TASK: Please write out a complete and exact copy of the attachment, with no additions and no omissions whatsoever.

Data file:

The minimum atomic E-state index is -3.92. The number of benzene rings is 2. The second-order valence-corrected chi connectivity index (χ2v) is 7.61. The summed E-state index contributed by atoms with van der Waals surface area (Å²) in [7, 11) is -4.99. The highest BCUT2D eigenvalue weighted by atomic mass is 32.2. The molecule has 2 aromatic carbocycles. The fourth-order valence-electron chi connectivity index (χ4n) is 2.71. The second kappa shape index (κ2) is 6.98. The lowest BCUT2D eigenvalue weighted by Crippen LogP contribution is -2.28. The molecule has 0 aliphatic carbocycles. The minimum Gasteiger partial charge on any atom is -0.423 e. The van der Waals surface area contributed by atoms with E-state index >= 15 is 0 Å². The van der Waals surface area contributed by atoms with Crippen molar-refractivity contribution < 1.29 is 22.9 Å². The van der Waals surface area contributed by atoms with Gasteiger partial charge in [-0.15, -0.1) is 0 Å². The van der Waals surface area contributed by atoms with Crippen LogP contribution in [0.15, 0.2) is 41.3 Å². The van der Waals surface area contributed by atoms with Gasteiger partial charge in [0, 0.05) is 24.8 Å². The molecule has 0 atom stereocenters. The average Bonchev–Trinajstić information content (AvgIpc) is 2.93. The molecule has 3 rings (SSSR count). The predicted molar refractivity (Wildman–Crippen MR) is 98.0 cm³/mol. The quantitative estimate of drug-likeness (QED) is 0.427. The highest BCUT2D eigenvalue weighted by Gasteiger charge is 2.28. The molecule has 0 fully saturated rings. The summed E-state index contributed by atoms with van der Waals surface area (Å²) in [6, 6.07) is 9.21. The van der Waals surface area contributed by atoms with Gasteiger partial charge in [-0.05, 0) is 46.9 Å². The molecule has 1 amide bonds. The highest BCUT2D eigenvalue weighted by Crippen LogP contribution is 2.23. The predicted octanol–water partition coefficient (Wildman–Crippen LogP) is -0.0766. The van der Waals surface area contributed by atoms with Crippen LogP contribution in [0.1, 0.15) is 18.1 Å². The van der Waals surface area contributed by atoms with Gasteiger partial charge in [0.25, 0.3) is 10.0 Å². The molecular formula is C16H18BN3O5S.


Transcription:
The minimum atomic E-state index is -3.92. The number of benzene rings is 2. The second-order valence-corrected chi connectivity index (χ2v) is 7.61. The summed E-state index contributed by atoms with van der Waals surface area (Å²) in [7, 11) is -4.99. The highest BCUT2D eigenvalue weighted by atomic mass is 32.2. The molecule has 2 aromatic carbocycles. The fourth-order valence-electron chi connectivity index (χ4n) is 2.71. The second kappa shape index (κ2) is 6.98. The lowest BCUT2D eigenvalue weighted by Crippen LogP contribution is -2.28. The molecule has 0 aliphatic carbocycles. The minimum Gasteiger partial charge on any atom is -0.423 e. The van der Waals surface area contributed by atoms with E-state index >= 15 is 0 Å². The van der Waals surface area contributed by atoms with Crippen molar-refractivity contribution < 1.29 is 22.9 Å². The van der Waals surface area contributed by atoms with Gasteiger partial charge in [-0.15, -0.1) is 0 Å². The van der Waals surface area contributed by atoms with Crippen LogP contribution in [0.15, 0.2) is 41.3 Å². The van der Waals surface area contributed by atoms with Gasteiger partial charge in [0, 0.05) is 24.8 Å². The molecule has 0 atom stereocenters. The average Bonchev–Trinajstić information content (AvgIpc) is 2.93. The molecule has 3 rings (SSSR count). The predicted molar refractivity (Wildman–Crippen MR) is 98.0 cm³/mol. The quantitative estimate of drug-likeness (QED) is 0.427. The highest BCUT2D eigenvalue weighted by Gasteiger charge is 2.28. The molecule has 0 fully saturated rings. The summed E-state index contributed by atoms with van der Waals surface area (Å²) in [6, 6.07) is 9.21. The van der Waals surface area contributed by atoms with Gasteiger partial charge in [-0.05, 0) is 46.9 Å². The molecule has 1 amide bonds. The highest BCUT2D eigenvalue weighted by Crippen LogP contribution is 2.23. The predicted octanol–water partition coefficient (Wildman–Crippen LogP) is -0.0766. The van der Waals surface area contributed by atoms with Crippen LogP contribution in [0.1, 0.15) is 18.1 Å². The van der Waals surface area contributed by atoms with Gasteiger partial charge in [0.25, 0.3) is 10.0 Å². The molecular formula is C16H18BN3O5S.